It is extremely important to have a drop off routine that you are able to be consistent with each day. For some, this is a quick kiss, goodbye, and hand off to a teacher.
For others, you may want to spend some more time and you may read one or two books and then say goodbye. Ideally, drop offs don’t take more than 4-5 minutes at the longest.
Either way, do not deviate from your routine. If your toddler learns that pulling on your pant legs and crying gets you to stay longer, they will try that again and likely escalate each day creating a really difficult relationship with school and in particular, saying goodbye.
With a regular routine, they will realize over time that the structure doesn’t change and meltdowns should decrease.
Another key point to drop off success would be to assess how you behave around and talk about school. Our kids sense our hesitation and anxiety so it’s really important that you’re sending the right messaging that your child is safe at school.
Try to work in language like “wow, I bet there are so many fun toys and friends at school. You’re going to have such a fun day!”
Many schools have photos sharing or apps that can be reviewed and it can be helpful to look at a blog or picture book with your child highlighting all of the fun that they will have at school.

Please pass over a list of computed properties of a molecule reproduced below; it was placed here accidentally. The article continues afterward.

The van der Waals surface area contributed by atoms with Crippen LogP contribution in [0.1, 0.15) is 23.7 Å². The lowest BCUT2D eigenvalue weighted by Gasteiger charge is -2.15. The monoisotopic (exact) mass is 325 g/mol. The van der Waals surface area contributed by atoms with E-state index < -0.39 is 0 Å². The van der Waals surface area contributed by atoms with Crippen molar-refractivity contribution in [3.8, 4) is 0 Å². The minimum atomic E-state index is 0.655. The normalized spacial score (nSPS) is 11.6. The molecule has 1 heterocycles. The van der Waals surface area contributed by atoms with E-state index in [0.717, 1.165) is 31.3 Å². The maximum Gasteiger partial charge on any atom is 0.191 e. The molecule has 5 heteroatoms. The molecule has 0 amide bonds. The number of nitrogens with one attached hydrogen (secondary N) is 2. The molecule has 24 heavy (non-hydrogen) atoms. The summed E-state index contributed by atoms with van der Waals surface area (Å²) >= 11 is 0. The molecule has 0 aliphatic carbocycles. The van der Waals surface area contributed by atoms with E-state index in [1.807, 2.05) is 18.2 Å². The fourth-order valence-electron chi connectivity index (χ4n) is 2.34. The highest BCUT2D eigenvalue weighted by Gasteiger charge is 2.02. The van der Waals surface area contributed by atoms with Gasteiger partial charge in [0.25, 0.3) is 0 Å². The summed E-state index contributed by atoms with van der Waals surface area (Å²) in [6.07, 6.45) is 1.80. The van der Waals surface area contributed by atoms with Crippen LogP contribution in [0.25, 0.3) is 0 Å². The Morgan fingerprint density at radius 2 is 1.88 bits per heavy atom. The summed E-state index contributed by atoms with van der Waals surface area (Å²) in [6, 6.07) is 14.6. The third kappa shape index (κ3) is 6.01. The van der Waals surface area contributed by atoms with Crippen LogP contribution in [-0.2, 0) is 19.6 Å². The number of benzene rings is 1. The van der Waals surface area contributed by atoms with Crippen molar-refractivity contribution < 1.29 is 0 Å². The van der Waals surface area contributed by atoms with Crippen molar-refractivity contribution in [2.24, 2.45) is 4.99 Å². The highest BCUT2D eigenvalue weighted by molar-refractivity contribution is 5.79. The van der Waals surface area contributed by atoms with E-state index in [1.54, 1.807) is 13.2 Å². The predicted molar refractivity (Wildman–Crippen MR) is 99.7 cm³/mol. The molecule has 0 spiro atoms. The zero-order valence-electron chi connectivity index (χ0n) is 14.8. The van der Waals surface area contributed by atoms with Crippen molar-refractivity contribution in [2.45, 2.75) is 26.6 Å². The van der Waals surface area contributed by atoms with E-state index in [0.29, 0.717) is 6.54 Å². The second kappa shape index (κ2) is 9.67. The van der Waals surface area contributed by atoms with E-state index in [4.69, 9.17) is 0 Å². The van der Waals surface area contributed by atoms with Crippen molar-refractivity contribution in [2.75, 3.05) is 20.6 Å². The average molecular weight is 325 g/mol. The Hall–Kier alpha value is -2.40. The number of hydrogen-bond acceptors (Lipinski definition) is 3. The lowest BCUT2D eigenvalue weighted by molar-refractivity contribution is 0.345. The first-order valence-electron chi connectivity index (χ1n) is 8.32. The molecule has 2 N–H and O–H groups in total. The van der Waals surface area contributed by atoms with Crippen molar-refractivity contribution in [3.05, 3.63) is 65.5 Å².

If these things aren’t available, try asking a teacher or director for some pictures of the group at play and or classroom environment. For very fearful children, a visual schedule of their morning routine (including drop off) can be helpful.
Older children are getting something quite different in group care. At this age, they are preparing for kindergarten and a more structured and independent learning environment.
That said, Preschool teachers are not expecting your child to come to school knowing their letter sounds or how to read.
Typically, students are expected to have basic self help skills. They should be able to or be working on putting clothes and shoes on and off on their own.
They should be able to help clean up after mealtime and participate in some personal hygiene tasks. Children usually need to be potty trained with the understanding that accidents happen. Click here for our potty training blog post.
Eliminating Flight Risks
Preschoolers should be able to walk safely with the group on a walk. It’s helpful to have them practice walking in the grocery store while holding your hand opposed to riding in the cart and to walk around the block next to you instead of in the stroller.
If your child doesn’t nap, but the program has a rest time, they should be able to sit nicely on their cot with quiet activities while allowing friends in class to nap. It is not always an option for a child to skip rest time based on classroom ratios and licensing requirements for the age group and space.
Not all kids enter group care knowing how to share and that’s okay. However, it can be helpful to give them a small preview to sharing but some role playing at home. Consider modeling toy sharing with your partner or someone in your family. “Oh, did you need the blue marker? Here, I’ll share with you” make sure you’re using the word “share” as much as you can when modeling. It goes a long way!
**For more of our favorite school essentials, check out our Amazon Store.
Other helpful blog posts:
- Back to school essentials
- Potty training tips and how to know your toddler is ready
- 5 things most parents don’t know about car seat safety
- Items to leave at grandparents’, nanny share or second caregiver’s house
- How to travel with kids
- 10 common illnesses babies + kids get